By Scott Mullen
BOSTON According to Noah Webster, critical mass is “the amount fissionable material necessary to sustain a chain reaction.” But if you’re talking to cyclists who are fed up with being relegated to the gutter, then Critical Mass is defined as an open-to-all celebration of cycling that takes place on the last Friday of each month. Critical mass is a giant, rolling protest against autos and the power that they wield, sometimes with deadly results, on the roadways. Initiated in San Francisco in the early 199Os, CM now occurs in major metropolitan areas, (and some smaller towns as well) across the globe. This form of protest has led to trouble with the law in the past, most notably in San Francisco where, in 1997, the police arrested dozens of CM participants. No rider was convicted of any crime.
On Friday, May 26 the Boston CM ride met with police opposition, albeit on a much smaller scale. Flying balloons and waving ‘honk if you like bikes’ signs, the group of more than 100 cyclists took both lanes of Memorial Drive, the major road on the Cambridge bank of the Charles River. Taking up both lanes, the cyclists were soon passed by a State Police cruiser that sped by and then blocked the road before them. Peter Rowinsky stopped to speak with the officer who said the group must move to the right lane.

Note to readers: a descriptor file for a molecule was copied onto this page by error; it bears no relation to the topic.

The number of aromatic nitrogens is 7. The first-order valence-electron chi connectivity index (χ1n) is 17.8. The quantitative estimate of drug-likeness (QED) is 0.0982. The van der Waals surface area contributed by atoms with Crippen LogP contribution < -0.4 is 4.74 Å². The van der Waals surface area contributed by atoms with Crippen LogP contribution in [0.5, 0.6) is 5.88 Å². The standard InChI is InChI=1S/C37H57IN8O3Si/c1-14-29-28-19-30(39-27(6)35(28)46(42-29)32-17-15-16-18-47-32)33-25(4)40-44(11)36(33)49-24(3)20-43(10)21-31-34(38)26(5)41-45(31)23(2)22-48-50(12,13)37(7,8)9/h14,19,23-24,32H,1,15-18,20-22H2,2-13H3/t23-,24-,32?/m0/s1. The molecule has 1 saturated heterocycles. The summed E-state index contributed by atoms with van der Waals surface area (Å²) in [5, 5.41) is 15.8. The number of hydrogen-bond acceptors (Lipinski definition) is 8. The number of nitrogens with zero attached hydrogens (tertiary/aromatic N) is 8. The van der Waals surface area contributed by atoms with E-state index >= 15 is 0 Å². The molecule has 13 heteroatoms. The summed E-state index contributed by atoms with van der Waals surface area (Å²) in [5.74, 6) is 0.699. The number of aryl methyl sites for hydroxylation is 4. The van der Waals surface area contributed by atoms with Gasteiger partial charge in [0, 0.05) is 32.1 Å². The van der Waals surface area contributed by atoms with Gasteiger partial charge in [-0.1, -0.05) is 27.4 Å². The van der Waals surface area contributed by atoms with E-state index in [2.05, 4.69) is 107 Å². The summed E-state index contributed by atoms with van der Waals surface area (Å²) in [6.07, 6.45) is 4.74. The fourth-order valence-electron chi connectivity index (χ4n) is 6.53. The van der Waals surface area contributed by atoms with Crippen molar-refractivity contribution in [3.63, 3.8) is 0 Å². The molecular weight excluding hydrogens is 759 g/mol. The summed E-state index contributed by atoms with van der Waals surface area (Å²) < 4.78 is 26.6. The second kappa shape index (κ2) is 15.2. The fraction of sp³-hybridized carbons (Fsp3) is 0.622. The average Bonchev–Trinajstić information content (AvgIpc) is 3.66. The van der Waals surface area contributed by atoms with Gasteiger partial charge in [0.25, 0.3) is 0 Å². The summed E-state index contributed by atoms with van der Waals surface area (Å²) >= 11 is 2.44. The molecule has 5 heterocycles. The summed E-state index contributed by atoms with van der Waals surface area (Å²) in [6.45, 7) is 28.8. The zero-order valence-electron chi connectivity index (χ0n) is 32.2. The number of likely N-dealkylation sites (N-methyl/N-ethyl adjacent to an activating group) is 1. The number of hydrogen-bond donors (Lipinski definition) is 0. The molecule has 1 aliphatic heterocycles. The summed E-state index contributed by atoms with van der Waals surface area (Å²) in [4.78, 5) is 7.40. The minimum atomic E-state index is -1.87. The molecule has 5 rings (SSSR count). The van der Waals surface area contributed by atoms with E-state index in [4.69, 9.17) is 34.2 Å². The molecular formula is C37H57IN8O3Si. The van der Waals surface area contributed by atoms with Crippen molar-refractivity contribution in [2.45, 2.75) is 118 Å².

“I said that I would move ... but that I could not answer for the actions of the other people in the ride,” said Rowinsky. The officer then detained Rowinsky and 20 minutes later arrested him. Rowinsky was charged with failure to obey a police officer and disorderly conduct. Both charges were dismissed on court fees.
Massachusetts General Law states that bicyclists “... shail have the right to use all public ways in the commonwealth except limited-access highways or express state highways where signs specifically prohibiting bicycles have been posted.”
There are no signs prohibiting bicyclists from using Memorial Drive. According to a State Police spokesperson, the signs are missing, but should be there. “[The MDC] is in the process of replacing them,” said Sgt. Ron Sieberg.
Such a lax enforcement of the signage policy leads to confusion on the streets. Cyclists are confused as to where they can ride while police have no protocol in place to deal with such an incident in a decisive manner. The result is an arrest that cannot stand up in court.
Despite the arrest, June’s CM ride went off without a hitch. Attracting more than 120 cyclists, the parade of bikes cruised the city as it has for many months prior. Peter Rowinsky was there, riding with the same big smile as before. When asked why he rides the CM, Rowinsky spoke of the 29 days per month that cyclists are subjected to the wrath of motorists. On day 30, “I can ride slowly enough to actually talk to the people around me, I don’t have to suck a cigarette’s worth of exhaust fumes, and I can take part in an action that resembles, for a short period of time, the way I would like the world to be.”
Rowinsky plans a lawsuit against the State Police to defend the rights and responsibilities of cyclists on Massachusetts roads.